I guess that many of us have a wish to keep things as they are, not to "destroy" our beautiful city. Can one then imagine what many people may have thought during the 1850s, 1860s 1870s…. when the "Haussmannian revolution” took place?    



We have had some cold days…  No snow, blue sky, but there was ice on the ponds in the nearby park, “Parc Clichy-Batignolles Martin-Luther-King”. Most of the birds were gone…

… possibly to the neighbouring park, “Square des Batignolles” – “my park” with its “waterfalls” and moving waters. No ice here, happy birds!    


National Library

The “Bibliothèque nationale de France” (National Library of France) is the repository of all that is published in France. Its history is of course long, starting during the 14th century, but it was under Napoleon I that it was first stated that the National Library should have a copy of “all books”. During the 17th century the Library was installed in some existing mansions (“hôtels particuliers”) to which new important buildings were added during the latter part of the 19th century. The official address is Rue de Richelieu and the site is referred to as the “Richelieu” site. Since 1988, a large part of the Library’s activities have been transferred to a new site, “Bibliothèque François Mitterand” on the left bank. 

I already posted about the “Richelieu” site some six or seven years ago (see here) and then listed some of the remarkable things that are stored here. 

Some important renovation works have been going on since then. Last weekend the doors were opened allowing a visit of the renovated parts of the buildings.

As you can see, the Parisians were curious to see what had been done.

The most spectacular views are perhaps from the “Salle Labrouste”, so named after its architect. (See also top picture.) It was opened in 1868. Henri Labrouste is also known for the Sainte Geneviève Library (Sorbonne) which was opened in 1850 and on which I posted here.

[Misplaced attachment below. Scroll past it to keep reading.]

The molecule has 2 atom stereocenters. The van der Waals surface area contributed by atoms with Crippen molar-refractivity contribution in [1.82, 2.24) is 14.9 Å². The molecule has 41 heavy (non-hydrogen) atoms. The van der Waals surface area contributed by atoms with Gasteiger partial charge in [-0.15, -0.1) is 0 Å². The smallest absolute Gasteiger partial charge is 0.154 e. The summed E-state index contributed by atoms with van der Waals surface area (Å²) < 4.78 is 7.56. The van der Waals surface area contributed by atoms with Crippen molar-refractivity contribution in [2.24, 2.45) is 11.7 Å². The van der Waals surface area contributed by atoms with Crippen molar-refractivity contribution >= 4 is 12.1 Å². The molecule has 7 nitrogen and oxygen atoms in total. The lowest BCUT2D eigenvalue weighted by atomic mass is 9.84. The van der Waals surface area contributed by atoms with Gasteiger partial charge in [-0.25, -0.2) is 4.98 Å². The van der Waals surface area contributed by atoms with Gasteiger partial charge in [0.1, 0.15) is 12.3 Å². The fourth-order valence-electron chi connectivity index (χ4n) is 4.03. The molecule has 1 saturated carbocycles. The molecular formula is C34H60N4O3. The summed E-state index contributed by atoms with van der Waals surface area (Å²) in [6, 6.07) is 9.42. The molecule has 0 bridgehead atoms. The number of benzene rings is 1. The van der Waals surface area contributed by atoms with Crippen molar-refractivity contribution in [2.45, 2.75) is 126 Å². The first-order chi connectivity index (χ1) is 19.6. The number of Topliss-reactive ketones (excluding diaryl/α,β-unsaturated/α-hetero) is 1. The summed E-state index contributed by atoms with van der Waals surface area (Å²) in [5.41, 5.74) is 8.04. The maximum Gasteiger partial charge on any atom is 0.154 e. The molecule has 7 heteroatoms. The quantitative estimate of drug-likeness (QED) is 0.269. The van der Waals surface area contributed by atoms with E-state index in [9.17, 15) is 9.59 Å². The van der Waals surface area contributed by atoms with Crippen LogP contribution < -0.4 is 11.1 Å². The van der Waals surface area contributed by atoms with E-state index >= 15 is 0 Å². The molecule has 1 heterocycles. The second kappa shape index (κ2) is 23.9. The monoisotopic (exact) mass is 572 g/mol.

A little glimpse of the central warehousing facilities.

Some space is devoted to the performing arts (“Arts du spectacle”). A few items are exhibited, including a portrait of a young Sarah Bernhardt, for which she herself made the frame.

This space is devoted to “manuscript reading”.

In what is referred to as the hall of honour we can find a version of the famous statute of Voltaire by Jean Antoine Houdon (1741-1828) – there are a number of them around. This one is referred to as the original plaster version… and in the base of the statue, Voltaire’s heart can – since 1924 - be found.

The renovation works continue in other parts of the buildings. This is the case with the large reading room, referred to as the “Salle Ovale”. (I included a photo from 2010.)

One item under discussion has been the future of the main staircase leading to the “museum part” of the Library. Destroyed, replaced…? I took this picture during a previous visit.   


Where Molière started…

There is nothing here reminding us of Molière any more, but just where (or very close to where) we now, behind "L'Institut de France", find the little Square Gabriel-Pierné, one could in the 17th century find one of the then hundreds of buildings where one  played “jeu-de-paume”, the ancestor of today’s tennis. Well, Molière was not a tennis player, but let’s make a small tennis parenthesis: 

Jeu-de-paume could be translated palm game. With its origins in France it was originally played without racquets, just the palms of your hands. The word “tennis” obviously is a cross-the-Channel version of the French “tenez” which was the word players used when serving. The scoring system 15, 30, 40 comes probably, or possibly, also from jeu-de-paume. When winning a point, the player had to step back 15 ft, 30 ft.... The word “love” seems to have its origins in the French “l’oeuf” = the egg, and as because an egg is round = 0.